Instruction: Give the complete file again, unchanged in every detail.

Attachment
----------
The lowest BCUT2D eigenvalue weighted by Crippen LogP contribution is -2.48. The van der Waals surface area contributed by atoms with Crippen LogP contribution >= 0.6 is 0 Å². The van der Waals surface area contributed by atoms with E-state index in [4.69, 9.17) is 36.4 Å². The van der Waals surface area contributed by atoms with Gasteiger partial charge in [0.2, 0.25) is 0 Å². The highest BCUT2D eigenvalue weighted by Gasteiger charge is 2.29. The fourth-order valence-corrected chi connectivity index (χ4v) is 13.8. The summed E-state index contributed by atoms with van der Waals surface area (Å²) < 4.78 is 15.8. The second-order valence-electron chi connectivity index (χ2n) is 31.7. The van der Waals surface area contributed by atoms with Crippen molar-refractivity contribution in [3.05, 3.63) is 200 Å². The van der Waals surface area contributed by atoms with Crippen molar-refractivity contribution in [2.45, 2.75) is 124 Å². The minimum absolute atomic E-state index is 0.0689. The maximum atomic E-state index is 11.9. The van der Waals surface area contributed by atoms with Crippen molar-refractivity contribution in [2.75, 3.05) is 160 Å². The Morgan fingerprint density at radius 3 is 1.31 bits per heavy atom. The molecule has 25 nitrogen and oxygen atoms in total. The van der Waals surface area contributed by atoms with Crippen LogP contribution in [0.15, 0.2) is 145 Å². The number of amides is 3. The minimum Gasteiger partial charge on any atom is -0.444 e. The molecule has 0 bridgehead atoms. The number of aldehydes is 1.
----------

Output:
The lowest BCUT2D eigenvalue weighted by Crippen LogP contribution is -2.48. The van der Waals surface area contributed by atoms with Crippen LogP contribution >= 0.6 is 0 Å². The van der Waals surface area contributed by atoms with E-state index in [4.69, 9.17) is 36.4 Å². The van der Waals surface area contributed by atoms with Gasteiger partial charge in [0.2, 0.25) is 0 Å². The highest BCUT2D eigenvalue weighted by Gasteiger charge is 2.29. The fourth-order valence-corrected chi connectivity index (χ4v) is 13.8. The summed E-state index contributed by atoms with van der Waals surface area (Å²) < 4.78 is 15.8. The second-order valence-electron chi connectivity index (χ2n) is 31.7. The van der Waals surface area contributed by atoms with Crippen molar-refractivity contribution in [3.05, 3.63) is 200 Å². The van der Waals surface area contributed by atoms with Crippen molar-refractivity contribution in [2.45, 2.75) is 124 Å². The minimum absolute atomic E-state index is 0.0689. The maximum atomic E-state index is 11.9. The van der Waals surface area contributed by atoms with Crippen molar-refractivity contribution in [2.75, 3.05) is 160 Å². The Morgan fingerprint density at radius 3 is 1.31 bits per heavy atom. The molecule has 25 nitrogen and oxygen atoms in total. The van der Waals surface area contributed by atoms with Crippen LogP contribution in [0.15, 0.2) is 145 Å². The number of amides is 3. The minimum Gasteiger partial charge on any atom is -0.444 e. The molecule has 0 bridgehead atoms. The number of aldehydes is 1.